7. says:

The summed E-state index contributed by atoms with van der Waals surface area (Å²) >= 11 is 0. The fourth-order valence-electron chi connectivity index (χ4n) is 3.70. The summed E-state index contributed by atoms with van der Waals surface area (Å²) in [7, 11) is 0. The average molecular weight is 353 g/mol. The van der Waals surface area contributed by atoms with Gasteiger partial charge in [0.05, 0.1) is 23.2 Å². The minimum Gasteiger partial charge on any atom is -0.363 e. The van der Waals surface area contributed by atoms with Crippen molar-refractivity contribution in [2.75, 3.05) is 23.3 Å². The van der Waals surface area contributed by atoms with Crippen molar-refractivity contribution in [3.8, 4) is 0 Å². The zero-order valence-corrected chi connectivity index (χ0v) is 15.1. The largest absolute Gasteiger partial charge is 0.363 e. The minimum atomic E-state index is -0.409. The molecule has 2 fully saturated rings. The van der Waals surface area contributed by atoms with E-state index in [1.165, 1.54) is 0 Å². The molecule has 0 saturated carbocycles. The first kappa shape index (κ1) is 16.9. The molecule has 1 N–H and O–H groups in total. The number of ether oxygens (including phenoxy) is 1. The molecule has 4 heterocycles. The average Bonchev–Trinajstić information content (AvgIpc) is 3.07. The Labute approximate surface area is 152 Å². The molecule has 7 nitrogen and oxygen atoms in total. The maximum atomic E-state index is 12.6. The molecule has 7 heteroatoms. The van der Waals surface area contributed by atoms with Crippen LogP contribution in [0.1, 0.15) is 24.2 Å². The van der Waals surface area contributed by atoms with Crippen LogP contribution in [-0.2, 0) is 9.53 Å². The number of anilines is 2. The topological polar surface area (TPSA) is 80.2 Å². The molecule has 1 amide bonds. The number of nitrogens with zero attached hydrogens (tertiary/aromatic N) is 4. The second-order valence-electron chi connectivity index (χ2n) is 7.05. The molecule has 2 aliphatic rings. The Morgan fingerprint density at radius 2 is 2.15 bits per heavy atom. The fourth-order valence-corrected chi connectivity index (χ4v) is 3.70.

e ssay 2 A loose sally of the mind an irregular indigested piece not a regular and orderly composition From Samuel Johnson s Dictionary of the English Language.Now I finally have an answer to the famous desert island book question This book It would have to be Not that Montaigne s Essays is necessarily the greatest book I ve ever read it s not But here Montaigne managed to do something that has eluded the greatest of our modern science to preserve a complete likeness of a person Montaigne lives and breathes in these pages, just as much as he would if he d been cryogentically frozen and brought back to life before your eyes.Working your way through this book is a little like starting a relationship At first, it s new and exciting But eventually the exhilaration wears off You begin looking for other books, missing the thrill of first love But what Montaigne lacks in bells and whistles, he than compensates for with his constant companionship You learn about the intimacies of his eating habits and bowel movements, his philosophy of sex as well as science, his opinion on doctors and horsemanship He lets it all hang out And after a long and stressful day, you know Montaigne will be waiting on your bedside table to tell you a funny anecdote, to have easygoing conversation, or to just pass the time.To quote Francis Bacon s Essays Some books are to be tasted, others to be swallowed, and some few to be chewed and digested Montaigne s essays are to be sipped This book took me a grand total of six months to read I would dip into it right before bed just a few pages Sometimes, I tried to spend time on the essays, but I soon gave it up Montaigne s mind drifts from topic to topic like a sleepwalker He has no attention span for longwinded arguments or extended exposition It s not quite stream of consciousness, but almost As a result, whenever I tried to spend an hour on his writing, I got bored.Plus, burning your way through this book would ruin the experience of it Another reviewer called Montaigne s Essays the introvert s Bible This is a very perceptive comment For me, there was something quasi religious in the ritual of reading a few pages of this book right before bed night after night after night For everything Montaigne lacks in intelligence, patience, diligence, and humility, he makes up for with his exquisite sanity I can find no other word to describe it Dipping into his writing is like dipping a bucket into a deep well of pure, blissful sanity It almost seems like a contradiction to call someone profoundly down to earth, but that s just it Montaigne makes the pursuit of living a reasonable life into high art.Indeed, I find something in Montaigne s quest for self knowledge strangely akin to religious thinking In Plato s system, self knowledge leads to knowledge of the abstract realm of ideals and in the Upanishads, self knowledge leads to the conception of the totality of the cosmos For Montaigne, self knowledge is the key to knowledge of the human condition In his patient cataloging of his feelings and opinions, Montaigne shows that there is hardly anything like an unchanging self at the center of our being, but we are rather an ever changing flux of emotions, thoughts, memories, anxieties, hopes, and sensations Montaigne is a Skeptic one moment, an Epicurean another, a Stoic still another, and finally a Christian And isn t this how it always is You may take pride in a definition of yourself a communist, a musician, a vegan but no simple label ever comes close to pinning down the chaotic stream that is human life We hold certain principles near and dear one moment, and five minutes later these principles are forgotten with the smell of lunch The most dangerous people, it seems, are those that do try to totalize themselves under one heading or one creed How do you reason with a person like that I ve read too much Montaigne now I m rambling To return to this book, I m both sorry that I ve finished it, and excited that it s done Now I can move on to another bedside book But if I ever feel myself drifting towards radicalism, extremism, or if I start to think abstract arguments are important than the real stuff of human life, I will return to my old friend Montaigne This is a book that could last you a lifetime.